Ladurée's Macarons Are Made In Factories Far, Far Away, And Now We Have Trust Issues

"They hibernate and then we slowly wake them."
An exterior view of Laduree Soho during Lipault Paris celebrates Bastille Day at Laduree Soho on July 14, 2016 in New York City.
Matthew Eisman via Getty Images
An exterior view of Laduree Soho during Lipault Paris celebrates Bastille Day at Laduree Soho on July 14, 2016 in New York City.

Part of the allure of going to Paris is walking along the Seine, gawking at the glittering Eiffel Tower at night and heading to the iconic macaron shop, Ladurée, for an authentic Parisian treat. And everyone knows Ladurée in Paris makes the freshest macarons of the entire Ladurée empire, right?


What most people may not know is that the macarons at Ladurée in Paris ― or any Ladurée around the world, for that matter ― aren’t made fresh in the store. Most of them are made in a factory in Switzerland, preassembled and then shipped across the world in a “hibernation state” (more on that later).

“Our macarons are made in Switzerland only, since we want the same quality control worldwide with the same ingredients, water, etc. and know how,” Celine Kaplan, who manages public relations for Ladurée, told HuffPost.

There’s one exception: Kaplan explained that macarons served in French Ladurée shops are made at a lab about 20 minutes outside of Paris, put in a “hibernation state,” and then shipped to shops in France. They are not made in Switzerland (but they’re still put in hibernation, meaning they’re not freshly baked when you eat them in a Paris shop).

The only food that is actually made on-site in Ladurée stores around the world are the pastries (such as croissants), but the macarons are always shipped in a “hibernation state.”

So, what exactly is that?

Kaplan said that the hibernation state is “a cooling off stage after the baking process.” When asked if it was similar to freezing, Kaplan said “not really.” She also doesn’t like to use the word “frozen” because it is “too harsh.”

“It’s an in-between stage. They hibernate and then we slowly wake them,” Kaplan explained. “I know it sounds crazy. They’re not people. But we slowly wake them up. I’ve seen it myself.”

While it’s not uncommon to freeze macarons, it’s clear Ladurée hasn’t liked to use that terminology in past interviews.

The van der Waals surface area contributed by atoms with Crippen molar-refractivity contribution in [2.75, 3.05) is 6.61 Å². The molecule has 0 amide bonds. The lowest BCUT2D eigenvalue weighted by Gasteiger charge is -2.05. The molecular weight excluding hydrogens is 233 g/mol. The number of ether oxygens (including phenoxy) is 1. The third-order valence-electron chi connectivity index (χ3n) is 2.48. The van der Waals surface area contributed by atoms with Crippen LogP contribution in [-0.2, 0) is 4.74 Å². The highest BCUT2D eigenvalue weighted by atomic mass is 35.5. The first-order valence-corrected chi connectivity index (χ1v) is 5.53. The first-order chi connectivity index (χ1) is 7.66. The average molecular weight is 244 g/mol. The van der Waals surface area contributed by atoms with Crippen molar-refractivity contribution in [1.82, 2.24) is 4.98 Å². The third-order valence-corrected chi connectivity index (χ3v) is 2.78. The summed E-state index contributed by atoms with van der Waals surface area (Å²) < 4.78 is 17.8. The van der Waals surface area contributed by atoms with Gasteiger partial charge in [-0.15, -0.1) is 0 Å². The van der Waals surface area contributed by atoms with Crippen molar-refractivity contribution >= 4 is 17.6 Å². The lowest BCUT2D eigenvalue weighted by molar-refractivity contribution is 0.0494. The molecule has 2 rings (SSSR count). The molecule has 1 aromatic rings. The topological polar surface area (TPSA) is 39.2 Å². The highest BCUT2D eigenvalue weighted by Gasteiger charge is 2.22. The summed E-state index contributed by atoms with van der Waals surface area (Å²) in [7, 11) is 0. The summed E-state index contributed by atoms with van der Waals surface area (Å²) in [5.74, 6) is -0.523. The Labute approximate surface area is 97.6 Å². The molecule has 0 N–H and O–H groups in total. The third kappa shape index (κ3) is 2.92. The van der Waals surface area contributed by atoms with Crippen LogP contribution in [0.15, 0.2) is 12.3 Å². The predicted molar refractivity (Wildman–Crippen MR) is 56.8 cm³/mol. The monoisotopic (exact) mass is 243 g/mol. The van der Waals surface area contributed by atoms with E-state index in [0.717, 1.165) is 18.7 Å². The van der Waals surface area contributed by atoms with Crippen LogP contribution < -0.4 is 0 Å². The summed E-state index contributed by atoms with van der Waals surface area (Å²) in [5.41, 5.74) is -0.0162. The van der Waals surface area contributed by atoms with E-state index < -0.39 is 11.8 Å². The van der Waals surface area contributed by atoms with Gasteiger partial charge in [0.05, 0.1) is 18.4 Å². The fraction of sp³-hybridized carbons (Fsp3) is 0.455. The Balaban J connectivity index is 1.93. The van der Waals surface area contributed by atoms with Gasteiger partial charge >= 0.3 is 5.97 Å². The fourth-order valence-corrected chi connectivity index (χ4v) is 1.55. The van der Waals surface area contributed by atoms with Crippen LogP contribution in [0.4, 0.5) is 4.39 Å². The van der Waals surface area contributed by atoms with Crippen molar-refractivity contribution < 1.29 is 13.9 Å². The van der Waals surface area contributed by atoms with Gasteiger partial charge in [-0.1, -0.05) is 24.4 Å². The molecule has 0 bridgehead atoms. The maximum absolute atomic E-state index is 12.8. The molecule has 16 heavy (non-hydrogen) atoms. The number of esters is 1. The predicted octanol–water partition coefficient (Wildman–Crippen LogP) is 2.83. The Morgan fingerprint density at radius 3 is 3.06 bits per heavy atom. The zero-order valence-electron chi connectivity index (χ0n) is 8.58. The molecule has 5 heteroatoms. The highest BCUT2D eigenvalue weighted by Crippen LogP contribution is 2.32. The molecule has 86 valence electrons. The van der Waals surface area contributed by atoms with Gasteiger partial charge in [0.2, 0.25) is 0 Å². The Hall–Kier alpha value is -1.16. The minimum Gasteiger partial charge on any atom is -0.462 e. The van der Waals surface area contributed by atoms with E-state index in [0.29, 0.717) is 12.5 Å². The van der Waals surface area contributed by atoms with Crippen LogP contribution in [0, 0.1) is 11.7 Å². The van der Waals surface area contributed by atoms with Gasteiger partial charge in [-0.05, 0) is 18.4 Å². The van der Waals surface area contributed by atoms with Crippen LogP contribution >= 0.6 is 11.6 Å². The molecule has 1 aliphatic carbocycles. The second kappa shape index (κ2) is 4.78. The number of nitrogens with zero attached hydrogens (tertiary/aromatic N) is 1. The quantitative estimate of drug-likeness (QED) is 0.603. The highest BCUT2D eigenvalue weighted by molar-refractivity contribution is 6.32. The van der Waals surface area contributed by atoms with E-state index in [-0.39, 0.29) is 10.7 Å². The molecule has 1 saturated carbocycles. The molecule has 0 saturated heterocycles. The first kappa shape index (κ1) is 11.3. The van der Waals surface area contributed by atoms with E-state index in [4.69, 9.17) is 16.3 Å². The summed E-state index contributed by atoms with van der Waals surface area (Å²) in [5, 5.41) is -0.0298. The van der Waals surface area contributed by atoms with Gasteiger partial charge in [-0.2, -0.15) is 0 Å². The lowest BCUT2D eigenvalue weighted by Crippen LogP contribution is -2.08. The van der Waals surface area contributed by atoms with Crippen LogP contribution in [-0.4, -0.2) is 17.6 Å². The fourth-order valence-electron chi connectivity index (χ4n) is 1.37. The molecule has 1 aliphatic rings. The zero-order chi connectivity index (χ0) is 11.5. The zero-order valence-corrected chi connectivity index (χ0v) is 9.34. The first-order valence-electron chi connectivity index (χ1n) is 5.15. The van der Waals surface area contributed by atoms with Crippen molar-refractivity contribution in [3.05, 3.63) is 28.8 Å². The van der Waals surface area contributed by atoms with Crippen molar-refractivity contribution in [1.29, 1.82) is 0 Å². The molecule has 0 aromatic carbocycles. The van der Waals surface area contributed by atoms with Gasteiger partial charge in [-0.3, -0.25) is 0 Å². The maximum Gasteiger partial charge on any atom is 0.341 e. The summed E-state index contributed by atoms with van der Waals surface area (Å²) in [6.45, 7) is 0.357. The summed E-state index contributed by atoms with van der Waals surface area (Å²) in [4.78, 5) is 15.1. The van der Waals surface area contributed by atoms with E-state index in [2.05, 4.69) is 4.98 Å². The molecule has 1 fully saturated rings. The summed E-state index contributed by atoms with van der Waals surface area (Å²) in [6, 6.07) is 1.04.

We don’t say they are frozen — it’s not a very pretty word,” Aude Schlosser, a Ladurée spokeswoman, told the New York Times in a 2013 interview.

The fact that Ladurée macarons aren’t made in-store isn’t exactly a secret. As stated above, the Times mentioned that the pastries are made in a factory in a 2013 piece about macarons and a widely-circulated Medium post in 2015 also explored the subject.

David Holder, chairman of Ladurée, offered some insight as to why macarons are shipped in from Europe at the opening of NYC’s Laduree location in 2011.

“Ladurée is exactly the same all over the world, everywhere: Exactly the same French style,” Holder told WWD at the time. “I want the New Yorkers to feel like they’re in Paris on the Rue Royale in 1862, to feel the same way and have the same dream: what we call ‘le rêve Ladurée.’ Everything is the same. Between New York, Tokyo, Paris. The macarons are made in Paris and shipped overnight. The manager of this New York location is French. Everything has to be like being in Paris. That’s very important to me.”

But as Heather Stimmler-Hall wrote of Ladurée macarons in her Medium post, “I’m not saying they don’t taste good, but it’s hard to swallow their ‘artisan luxury macaron’ story when they’re produced in a factory by a large corporation, then frozen and shipped over long distances around the world.”

So if you were planning a trip to Paris just for the “artisan” macaron experience at Ladurée, you might want to rethink things.

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